Thermal interaction between macrosystems

The combined system
is assumed to be
isolated (*i.e.*, it neither does work on
nor exchanges heat with its surroundings). It follows from the first law of
thermodynamics that the total energy is constant.
When
speaking of thermal contact between two *distinct*
systems, we usually assume that the mutual interaction is
sufficiently weak for the energies to be additive. Thus,

According to Eq. (157), if the energy of lies in the range to
then the energy of must lie between
and .
Thus, the number of microstates accessible to each system is
given by
and
, respectively.
Since every possible state of can be
combined with every possible state of to form a distinct microstate,
the total number of distinct states
accessible to when the energy of lies in the range to
is

Consider an ensemble of pairs of thermally interacting systems,
and , which are left undisturbed
for many relaxation times so that they can attain thermal equilibrium.
The principle of equal *a priori* probabilities is applicable to
this situation (see Sect. 3).
According to this principle, the probability of occurrence of a given macrostate
is proportional to the number of accessible microstates, since all microstates are
equally likely. Thus, the probability that the system has an energy lying in
the range to can be written

We know, from Sect. 3.8, that the typical variation of the number of accessible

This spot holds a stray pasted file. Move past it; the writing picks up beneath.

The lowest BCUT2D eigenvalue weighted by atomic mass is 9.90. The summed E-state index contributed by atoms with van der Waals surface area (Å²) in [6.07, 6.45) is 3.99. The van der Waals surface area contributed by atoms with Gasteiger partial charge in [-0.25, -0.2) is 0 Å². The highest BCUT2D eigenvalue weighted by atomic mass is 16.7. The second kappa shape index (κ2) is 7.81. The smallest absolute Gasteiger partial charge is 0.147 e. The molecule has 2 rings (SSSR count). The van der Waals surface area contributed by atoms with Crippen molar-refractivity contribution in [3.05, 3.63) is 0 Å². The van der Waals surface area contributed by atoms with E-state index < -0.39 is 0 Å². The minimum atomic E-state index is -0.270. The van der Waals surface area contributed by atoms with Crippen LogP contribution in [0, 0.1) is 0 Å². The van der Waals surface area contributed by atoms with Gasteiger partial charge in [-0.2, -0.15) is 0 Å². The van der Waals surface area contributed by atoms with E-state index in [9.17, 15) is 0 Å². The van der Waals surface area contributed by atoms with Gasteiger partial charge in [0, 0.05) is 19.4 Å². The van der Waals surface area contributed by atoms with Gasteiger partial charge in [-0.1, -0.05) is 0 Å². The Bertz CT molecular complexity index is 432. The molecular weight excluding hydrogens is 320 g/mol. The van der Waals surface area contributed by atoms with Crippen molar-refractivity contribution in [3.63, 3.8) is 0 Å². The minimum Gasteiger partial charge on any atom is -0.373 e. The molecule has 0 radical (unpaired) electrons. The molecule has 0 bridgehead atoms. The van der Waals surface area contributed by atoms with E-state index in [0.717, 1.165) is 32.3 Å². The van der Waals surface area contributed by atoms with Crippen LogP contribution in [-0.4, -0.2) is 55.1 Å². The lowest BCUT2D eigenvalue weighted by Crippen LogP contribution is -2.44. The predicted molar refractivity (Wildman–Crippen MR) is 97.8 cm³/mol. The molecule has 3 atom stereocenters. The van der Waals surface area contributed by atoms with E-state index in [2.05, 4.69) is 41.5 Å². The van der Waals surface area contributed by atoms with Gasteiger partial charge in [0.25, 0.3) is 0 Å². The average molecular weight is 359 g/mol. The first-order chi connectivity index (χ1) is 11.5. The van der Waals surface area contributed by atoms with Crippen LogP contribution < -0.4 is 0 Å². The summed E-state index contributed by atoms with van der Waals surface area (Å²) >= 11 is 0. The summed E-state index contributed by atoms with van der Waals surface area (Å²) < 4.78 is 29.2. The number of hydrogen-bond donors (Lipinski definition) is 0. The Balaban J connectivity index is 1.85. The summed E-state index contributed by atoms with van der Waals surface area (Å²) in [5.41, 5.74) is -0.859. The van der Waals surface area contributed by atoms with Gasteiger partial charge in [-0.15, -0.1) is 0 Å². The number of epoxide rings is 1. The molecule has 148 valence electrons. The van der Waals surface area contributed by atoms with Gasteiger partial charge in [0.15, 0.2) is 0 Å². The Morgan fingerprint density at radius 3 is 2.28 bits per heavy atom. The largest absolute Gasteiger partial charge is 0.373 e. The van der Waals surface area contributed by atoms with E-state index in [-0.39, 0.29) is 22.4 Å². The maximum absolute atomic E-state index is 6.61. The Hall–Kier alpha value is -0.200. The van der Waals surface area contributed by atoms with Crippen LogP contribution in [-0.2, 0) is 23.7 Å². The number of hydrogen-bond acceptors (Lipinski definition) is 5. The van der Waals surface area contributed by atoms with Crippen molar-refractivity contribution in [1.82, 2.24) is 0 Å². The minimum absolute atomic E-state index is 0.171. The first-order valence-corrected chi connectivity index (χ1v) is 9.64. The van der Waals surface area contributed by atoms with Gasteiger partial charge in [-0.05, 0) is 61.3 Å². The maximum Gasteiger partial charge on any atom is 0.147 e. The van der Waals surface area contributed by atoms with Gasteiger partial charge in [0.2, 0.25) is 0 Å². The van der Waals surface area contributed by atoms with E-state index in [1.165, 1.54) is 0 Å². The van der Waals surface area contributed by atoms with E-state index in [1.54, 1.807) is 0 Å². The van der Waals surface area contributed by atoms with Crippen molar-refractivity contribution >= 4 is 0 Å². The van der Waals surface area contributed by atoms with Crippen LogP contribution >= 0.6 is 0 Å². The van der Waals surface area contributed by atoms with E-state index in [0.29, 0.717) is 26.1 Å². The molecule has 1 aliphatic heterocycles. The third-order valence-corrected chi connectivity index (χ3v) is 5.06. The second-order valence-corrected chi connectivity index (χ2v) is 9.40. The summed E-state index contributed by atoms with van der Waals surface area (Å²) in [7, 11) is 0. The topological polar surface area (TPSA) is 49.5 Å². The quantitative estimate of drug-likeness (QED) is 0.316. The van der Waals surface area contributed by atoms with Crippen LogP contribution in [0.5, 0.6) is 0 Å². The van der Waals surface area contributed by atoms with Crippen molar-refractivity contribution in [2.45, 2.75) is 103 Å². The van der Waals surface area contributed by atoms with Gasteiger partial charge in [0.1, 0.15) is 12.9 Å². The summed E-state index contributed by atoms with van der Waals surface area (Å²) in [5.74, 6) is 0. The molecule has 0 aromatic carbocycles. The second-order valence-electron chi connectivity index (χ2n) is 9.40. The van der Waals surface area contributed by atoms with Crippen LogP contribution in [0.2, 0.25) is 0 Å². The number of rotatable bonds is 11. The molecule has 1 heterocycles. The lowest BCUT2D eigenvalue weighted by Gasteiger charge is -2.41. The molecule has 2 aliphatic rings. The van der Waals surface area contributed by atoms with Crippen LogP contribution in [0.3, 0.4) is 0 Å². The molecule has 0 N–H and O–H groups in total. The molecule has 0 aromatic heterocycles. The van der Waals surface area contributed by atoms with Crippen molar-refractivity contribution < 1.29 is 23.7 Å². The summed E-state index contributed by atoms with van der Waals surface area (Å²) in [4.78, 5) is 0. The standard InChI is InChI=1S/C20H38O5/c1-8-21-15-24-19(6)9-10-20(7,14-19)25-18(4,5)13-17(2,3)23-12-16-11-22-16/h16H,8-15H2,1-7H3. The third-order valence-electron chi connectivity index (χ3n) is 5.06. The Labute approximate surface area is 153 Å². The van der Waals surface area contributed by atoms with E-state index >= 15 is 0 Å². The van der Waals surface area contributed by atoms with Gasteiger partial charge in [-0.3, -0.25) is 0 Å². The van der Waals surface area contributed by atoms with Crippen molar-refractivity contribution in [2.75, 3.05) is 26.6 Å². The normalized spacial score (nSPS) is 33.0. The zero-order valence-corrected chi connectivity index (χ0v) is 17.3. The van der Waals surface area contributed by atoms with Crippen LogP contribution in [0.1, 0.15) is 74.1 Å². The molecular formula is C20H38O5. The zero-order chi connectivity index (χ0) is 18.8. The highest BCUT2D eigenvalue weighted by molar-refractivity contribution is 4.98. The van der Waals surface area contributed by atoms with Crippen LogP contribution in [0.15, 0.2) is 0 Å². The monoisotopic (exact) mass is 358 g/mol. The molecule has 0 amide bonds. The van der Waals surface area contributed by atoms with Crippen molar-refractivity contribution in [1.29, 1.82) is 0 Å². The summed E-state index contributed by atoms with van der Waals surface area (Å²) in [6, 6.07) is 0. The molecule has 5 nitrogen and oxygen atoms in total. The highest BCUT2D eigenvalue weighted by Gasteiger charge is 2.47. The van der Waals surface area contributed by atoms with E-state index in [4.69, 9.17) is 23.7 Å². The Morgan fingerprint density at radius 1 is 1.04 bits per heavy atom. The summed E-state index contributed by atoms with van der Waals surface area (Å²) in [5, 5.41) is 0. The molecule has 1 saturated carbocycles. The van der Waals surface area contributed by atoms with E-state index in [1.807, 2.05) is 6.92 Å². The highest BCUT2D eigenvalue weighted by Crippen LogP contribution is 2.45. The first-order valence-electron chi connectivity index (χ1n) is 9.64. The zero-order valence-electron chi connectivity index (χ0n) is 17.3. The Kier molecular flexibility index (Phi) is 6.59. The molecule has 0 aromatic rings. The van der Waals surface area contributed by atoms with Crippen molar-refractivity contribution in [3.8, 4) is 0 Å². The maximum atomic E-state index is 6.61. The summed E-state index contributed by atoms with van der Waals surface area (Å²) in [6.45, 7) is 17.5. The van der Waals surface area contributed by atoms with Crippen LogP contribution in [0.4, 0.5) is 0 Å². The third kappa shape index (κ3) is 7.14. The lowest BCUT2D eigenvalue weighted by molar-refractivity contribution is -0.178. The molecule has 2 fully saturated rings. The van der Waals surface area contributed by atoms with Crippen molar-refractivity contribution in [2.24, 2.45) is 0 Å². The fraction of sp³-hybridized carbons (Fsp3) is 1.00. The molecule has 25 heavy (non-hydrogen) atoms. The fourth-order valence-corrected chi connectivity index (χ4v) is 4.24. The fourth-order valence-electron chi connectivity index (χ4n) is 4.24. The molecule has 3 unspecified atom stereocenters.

states with energy is of the form

Let us
Taylor expand the logarithm of in the vicinity of its maximum value, which
is assumed to occur at . We expand the relatively slowly varying
logarithm, rather than the function itself, because the latter varies so rapidly
with the energy that the radius of convergence of its Taylor expansion
is too small for this expansion to be of any practical use.
The expansion of
yields

(162) | |||

(163) | |||

(164) |

Now, since , we have

(165) |

where and are defined in an analogous manner to the parameters and . Equations (161) and (166) can be combined to give

(167) |

(168) |

(169) |

where

(171) |

(172) |

According to Eq. (170), the probability distribution function is
a Gaussian. This is hardly surprising, since the central limit theorem ensures that
the probability distribution for any macroscopic variable, such as , is Gaussian
in
nature (see Sect. 2.10). It follows that the mean value of corresponds to
the situation of maximum probability (*i.e.*, the peak of the Gaussian curve), so
that

(173) |

(174) |

(175) |